Book Review: Suzanne’s Children: A daring rescue In Nazi Paris by Anne Nelson


My enemies can kill me. But they cannot harm me ~ Socrates

“Where the children are, the mothers should be , so they can watch over them”

     “I regret Nothing”

My thought’s

 I heard about Suzanne’s Children on  Steve Donoghue’s channel on book tube.  I highly recommend his YouTube channel,  he has all sorts of good recommendations on their for nonfiction and fiction.

I quickly added this to my TBR because I found the summary interesting,  Plus anything involving WWII,  Holocaust,  and Third Reich attracts me like a magnet.  I just find this period of history very fascinating and want to learn more on it.  You’ll probably see more books like this pop up here for review.




Suzanne’s Children centers around Suzanne Spaak, who was born into a wealthy Belgian family.  She married Claude Spaak despite her family disapproval.

Both Suzanne and Claude ended up having two children. Their marriage eventually grew sour and they started to lead separate lives from each other.  Claude busy with his career, and was living openly with his mistress, who happened to be Suzanne’s best friend Ruth.

Suzanne who was angered with the Nazi occupation in France joined the resistance.   At first she did menial jobs,  but then she joined the Red Orchestra, and started rescuing children and hiding them from the Nazis.

Overall,  I really enjoyed this book.  I thought that it was pretty easy read. Though,  I was having a rough time  pronouncing and reading some of the French that was littered throughout the story  (French is not my first language).  There was some parts where she would put translations in parenthesis ,  which I was very grateful for.

I also enjoyed how this book highlighted unsung heroes as well.  Even though this book was about Suzanne Spaak, who herself was an unsung heroe ,  Anne Nelson highlighted other people who were in the resistance and the Red Orchestra. She highlights the people who took Jewish children at the risk of themselves and their families.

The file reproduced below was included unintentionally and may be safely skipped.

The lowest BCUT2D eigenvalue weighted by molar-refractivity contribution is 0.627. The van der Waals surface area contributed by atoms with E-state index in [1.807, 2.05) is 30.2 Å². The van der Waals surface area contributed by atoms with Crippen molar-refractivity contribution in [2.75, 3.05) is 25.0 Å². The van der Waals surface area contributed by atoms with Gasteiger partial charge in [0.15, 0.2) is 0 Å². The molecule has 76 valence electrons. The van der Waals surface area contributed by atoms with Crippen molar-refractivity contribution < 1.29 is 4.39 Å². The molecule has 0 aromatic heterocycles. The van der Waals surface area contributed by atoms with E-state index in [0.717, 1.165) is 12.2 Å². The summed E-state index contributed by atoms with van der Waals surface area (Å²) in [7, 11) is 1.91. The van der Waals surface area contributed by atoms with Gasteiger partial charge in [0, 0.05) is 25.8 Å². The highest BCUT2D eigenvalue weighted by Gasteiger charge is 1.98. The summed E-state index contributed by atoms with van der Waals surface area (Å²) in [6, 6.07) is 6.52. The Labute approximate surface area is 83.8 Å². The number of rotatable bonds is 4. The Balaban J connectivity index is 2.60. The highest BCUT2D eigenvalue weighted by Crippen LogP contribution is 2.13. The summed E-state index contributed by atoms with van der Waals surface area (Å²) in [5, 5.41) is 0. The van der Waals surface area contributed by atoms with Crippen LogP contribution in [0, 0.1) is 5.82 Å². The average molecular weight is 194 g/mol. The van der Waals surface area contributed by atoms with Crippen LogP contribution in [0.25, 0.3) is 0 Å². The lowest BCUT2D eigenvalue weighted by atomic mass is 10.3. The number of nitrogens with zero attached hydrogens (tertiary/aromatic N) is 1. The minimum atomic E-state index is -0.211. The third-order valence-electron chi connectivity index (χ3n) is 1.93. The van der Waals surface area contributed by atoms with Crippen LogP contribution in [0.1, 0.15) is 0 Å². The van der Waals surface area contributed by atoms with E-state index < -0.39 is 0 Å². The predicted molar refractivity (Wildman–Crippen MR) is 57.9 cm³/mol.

The criticism I have read on this book is that people felt that the title was misleading.  which I can understand because its not until almost the end of the book she starts talking about how Suzanne Spaak started rescuing Jewish children.  I was kind of thinking this as well,  but once I read the book in its entirety I changed my mind.

Anne Nelson  just doesn’t give you one piece of the puzzle,  she gives you the entire picture.  I love how detailed that this book was. I think that in order to understand how Suzanne was able to go far as she did in rescuing Jewish children you would have to look in her past and the current situation that she is living in.  All of which Anne Nelson covers in this book.

I highly recommend this book to anyone who is interested in Nazi occupation in France.  I think that this a great starter book.  This book has made me want to read more on that subject as a whole.

I would love to hear any recommendations that you might have.  So if you have any suggestions please comment below.  Thanks.

































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